Growing up, we all were told to brush our teeth, floss, and avoid too much sugar. You may be aware that oral health is directly related to your overall health, but if nothing has gone wrong in the past, you may be tempted to let your dental hygiene slide.
That is, until issues start to arise with your teeth and gums, and you start to panic. You may have heard big words like “gingivitis” and “periodontal disease,” and if you’re starting to experience problems with your teeth, you may be wondering about the outlook.
While gingivitis and periodontitis are closely related, they are different diseases. We’ll break down the differences between gingivitis vs. periodontitis and give you tips for treatment.
Guide to Gingivitis
Gingivitis is actually a fairly common disease that many people experience at some point. Let’s take a closer look at:
- What defines this disease
- Treatment plans
What Is Gingivitis?
In short, gingivitis is inflammation of the gums. It’s caused by a buildup of plaque on the teeth. (Plaque is a film of bacteria that forms on the surfaces of teeth and gums.)
If the plaque isn’t professionally removed in a dental cleaning, it can harden and turn into tartar, which irritates the gums and often causes bleeding. The good news is that gingivitis is treatable and preventable. However, if left untreated, it can turn into periodontal disease, which we’ll cover later.
Since gingivitis is common, it can be easy to spot by a dental professional. However, if you haven’t scheduled a dental cleaning in a few years, be sure to look out for these symptoms so that the situation doesn’t worsen:
- Red and swollen gums
- Bleeding gums when flossing and brushing teeth
- Randomly bleeding gums
Pain and other symptoms are rare with gingivitis.
How to Treat Gingivitis
Treating gingivitis consists of minimizing gum inflammation. The best treatment plans include:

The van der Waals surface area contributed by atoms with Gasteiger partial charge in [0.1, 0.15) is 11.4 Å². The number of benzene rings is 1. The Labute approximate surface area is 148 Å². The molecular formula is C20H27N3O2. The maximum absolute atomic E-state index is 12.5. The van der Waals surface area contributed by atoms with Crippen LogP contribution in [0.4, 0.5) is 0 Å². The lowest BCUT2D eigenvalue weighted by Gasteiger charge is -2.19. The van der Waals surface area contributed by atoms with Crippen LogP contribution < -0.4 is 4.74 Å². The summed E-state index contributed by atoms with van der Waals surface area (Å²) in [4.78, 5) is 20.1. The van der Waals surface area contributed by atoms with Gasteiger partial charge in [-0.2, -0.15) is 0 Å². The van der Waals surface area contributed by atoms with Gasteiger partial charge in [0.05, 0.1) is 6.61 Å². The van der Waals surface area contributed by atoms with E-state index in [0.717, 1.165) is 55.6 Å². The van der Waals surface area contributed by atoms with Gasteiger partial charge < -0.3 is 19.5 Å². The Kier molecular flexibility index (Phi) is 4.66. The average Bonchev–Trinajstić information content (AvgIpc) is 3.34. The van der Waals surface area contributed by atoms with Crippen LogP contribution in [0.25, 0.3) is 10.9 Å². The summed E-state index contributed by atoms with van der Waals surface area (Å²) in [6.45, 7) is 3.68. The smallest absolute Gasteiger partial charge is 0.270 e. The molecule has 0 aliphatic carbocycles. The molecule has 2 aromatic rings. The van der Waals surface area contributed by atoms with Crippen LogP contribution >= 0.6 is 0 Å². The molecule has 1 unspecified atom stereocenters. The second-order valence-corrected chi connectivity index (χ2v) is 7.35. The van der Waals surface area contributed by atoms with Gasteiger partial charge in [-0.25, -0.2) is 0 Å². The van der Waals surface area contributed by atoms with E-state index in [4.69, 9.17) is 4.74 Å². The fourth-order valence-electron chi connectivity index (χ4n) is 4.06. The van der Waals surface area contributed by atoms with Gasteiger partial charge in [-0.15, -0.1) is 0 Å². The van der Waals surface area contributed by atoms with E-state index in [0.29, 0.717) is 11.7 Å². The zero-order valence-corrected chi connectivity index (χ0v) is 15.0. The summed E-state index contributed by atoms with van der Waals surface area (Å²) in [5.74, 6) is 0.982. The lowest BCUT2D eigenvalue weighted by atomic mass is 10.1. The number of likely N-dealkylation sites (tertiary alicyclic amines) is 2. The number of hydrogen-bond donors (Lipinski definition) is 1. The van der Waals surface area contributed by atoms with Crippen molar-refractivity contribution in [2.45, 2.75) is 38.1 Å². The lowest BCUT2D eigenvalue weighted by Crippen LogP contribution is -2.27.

- Professional dental cleaning: A dentist will remove the tartar and plaque from your teeth and gums.
- At-home oral hygiene: Regularly brush and floss your teeth (twice a day) with the proper techniques
- Antiseptic mouthwash: Rinse your mouth with prescription chlorhexidine mouthwash
Guide to Periodontitis
Periodontitis (or periodontal disease) is commonly known as gum disease. While gingivitis is also technically a form of mild gum disease, periodontitis is a more severe condition.
What Is Periodontitis?
Periodontal disease is what happens when gingivitis goes untreated and worsens. Severe gum disease occurs when the periodontium (the gum tissue and bone that keeps your teeth in place) gets inflamed.
If the condition continues to get worse, it can cause your teeth to loosen and even eventually fall out. As the gums pull away from your teeth, they form spaces called gum pockets, which can quickly get infected.
Symptoms of Periodontitis
The symptoms of periodontal disease are more significant than gingivitis, so it’s essential to work with a dentist as soon as you notice these issues:
- Red, swollen gums
- Bleeding and sore gums
- Sensitive teeth
- Bad breath or taste
- Loose teeth
- Painful chewing
- Gums pulling away from the teeth
- Teeth changing positions
Since periodontal disease is more advanced than gingivitis, it requires more treatment. Treatment still aims to reduce inflammation and includes:
- Regular oral hygiene: Brush and floss your teeth properly at least twice a day
- Professional cleanings: A dentist will perform a deep cleaning to remove plaque and tartar
- Antibiotics: In severe cases of periodontal disease, you may get prescribed oral antibiotics to treat an infection
- Surgery: Also in severe cases, your dentist opens the inflamed gums, cleans the root of the teeth, then stitches the gum tissue back together. This helps the gums reattach to the teeth
Risk Factors for Both Diseases
While failing to properly brush and floss your teeth is the most likely cause of gingivitis and periodontitis, other risk factors can increase your risk for these diseases, including:
- Smoking or chewing tobacco
- Vaping/using e-cigarettes
- Substance use
- Misaligned teeth that are hard to clean
- A diet lacking proper nutrients
- Hormonal changes
- Certain medications like steroids or cancer therapies
- Age over 65
It’s important to note that if you fall under any of these risk factors, oral hygiene is of the utmost importance. If you combine one or more of the risk factors on this list with a lack of proper dental care, you can quickly fall victim to gum disease.